Press "Enter" to skip to content

High student dropout rate in Maritimes worries student advocates

As university administrators met with representatives of the Nova Scotia government on Monday to discuss the future of postsecondary education, student advocates expressed his concern for the large number of students who drop out without graduating.

"I think it's absolutely worrying that, especially in Maritimes, the dropout rate after the first year seems to be higher than in the rest of Canada," Tristan said. Bray, the executive director of Students Nova Scotia.

Last year, a study conducted by the Commission of Higher Education of the Maritime Provinces of Fredericton found that up to 31 percent of the students who entered the Maritime Universities left school and did so. no graduate

The study followed 9,518 first-time and full-time students to see where they ended after seven years. While the study covered all Maritimes universities, Nova Scotia had a great influence due to the large number of schools in the province.

Bray said that while the overall cost of an education plays an important role in the high dropout rate, there are other factors that push students to quit smoking.

"There is a financial aspect, but I also believe that there are many other barriers that students face in the transition to post-secondary education," he said.

"For many students it is the first time they live outside the home, they are out of their communities, they are out of their support groups, and I think that universities throughout the province could do it."

The desertion numbers

The MPHEC study found that the dropout rate was more pronounced between the first year and the second year, with 17 percent of the students dropping out after only one year of school.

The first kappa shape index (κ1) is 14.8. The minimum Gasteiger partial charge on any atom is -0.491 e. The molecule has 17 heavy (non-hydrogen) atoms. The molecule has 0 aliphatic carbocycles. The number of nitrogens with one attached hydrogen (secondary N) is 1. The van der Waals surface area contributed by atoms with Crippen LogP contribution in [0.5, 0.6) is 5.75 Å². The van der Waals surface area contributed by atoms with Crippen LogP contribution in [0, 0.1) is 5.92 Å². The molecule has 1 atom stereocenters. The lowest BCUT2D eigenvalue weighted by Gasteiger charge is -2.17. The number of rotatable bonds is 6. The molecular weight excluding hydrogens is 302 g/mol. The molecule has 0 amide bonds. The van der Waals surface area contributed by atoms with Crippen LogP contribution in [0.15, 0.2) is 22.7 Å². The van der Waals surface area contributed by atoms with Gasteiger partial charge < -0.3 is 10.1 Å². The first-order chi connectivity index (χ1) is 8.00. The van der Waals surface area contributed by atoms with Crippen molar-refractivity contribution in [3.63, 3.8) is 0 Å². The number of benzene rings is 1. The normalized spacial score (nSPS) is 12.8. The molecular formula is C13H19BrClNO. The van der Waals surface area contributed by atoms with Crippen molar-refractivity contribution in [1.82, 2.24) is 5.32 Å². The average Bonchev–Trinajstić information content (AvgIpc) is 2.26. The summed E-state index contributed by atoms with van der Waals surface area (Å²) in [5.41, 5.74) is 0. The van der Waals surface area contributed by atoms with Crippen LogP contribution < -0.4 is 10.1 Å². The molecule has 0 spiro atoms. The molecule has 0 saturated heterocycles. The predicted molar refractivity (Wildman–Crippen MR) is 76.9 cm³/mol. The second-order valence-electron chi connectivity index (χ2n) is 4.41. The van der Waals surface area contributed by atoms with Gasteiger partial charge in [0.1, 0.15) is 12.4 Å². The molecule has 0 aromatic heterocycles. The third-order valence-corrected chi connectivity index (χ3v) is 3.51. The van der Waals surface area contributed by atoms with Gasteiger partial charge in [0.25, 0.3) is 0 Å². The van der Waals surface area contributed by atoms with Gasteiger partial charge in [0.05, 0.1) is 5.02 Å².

Only 41 percent of the students who registered graduated from the original university they entered in four years. Some took longer to finish their studies, and a small number was transferred to another maritime university and graduated.

Bray said he believes the financial need should be addressed with more non-reimbursable scholarship programs and free tuition aimed at low-income and marginalized students.

Students from Nova Scotia also advocate for supports in areas such as medical care, mental health care and prevention of sexual violence, which Bray said would be helpful for more students to remain in school.

Aidan McNally, the president of Nova Scotia of the Canadian Federation of Students, offers an interview. (Shaina Luck / CBC)

On Monday, a group led by the Canadian Federation of Students met in front of a meeting between universities and the Department of Labor . and advanced education. The meeting was held to examine a draft memorandum of understanding that will establish the direction of the university government for the coming years.

"Our message is clear: tuition rates can not continue to rise and we need more funding for our institutions," said Aidan McNally, president of Nova Scotia of the Canadian Federation of Students.

McNally said the CFS advocates an immediate 10 percent decrease in tuition fees, and is working to eliminate enrollment rates within 10 years.

Under the current three-year MOU that expires this year, colleges could increase annual undergraduate enrollment by up to three percent for Nova Scotia students. The three percent limit was not applied to students outside the province, international students and graduate students.

The MoU also gave universities the option of increasing the cost of certain programs if they were lower than what similar institutions charged. This "one-time market adjustment" led some institutions to increase tariffs by thousands of dollars in some programs.

In an email, the Department of Labor and Advanced Education confirmed that the new memorandum of understanding will be finalized in the coming weeks.

Be First to Comment

    Leave a Reply

    Your email address will not be published. Required fields are marked *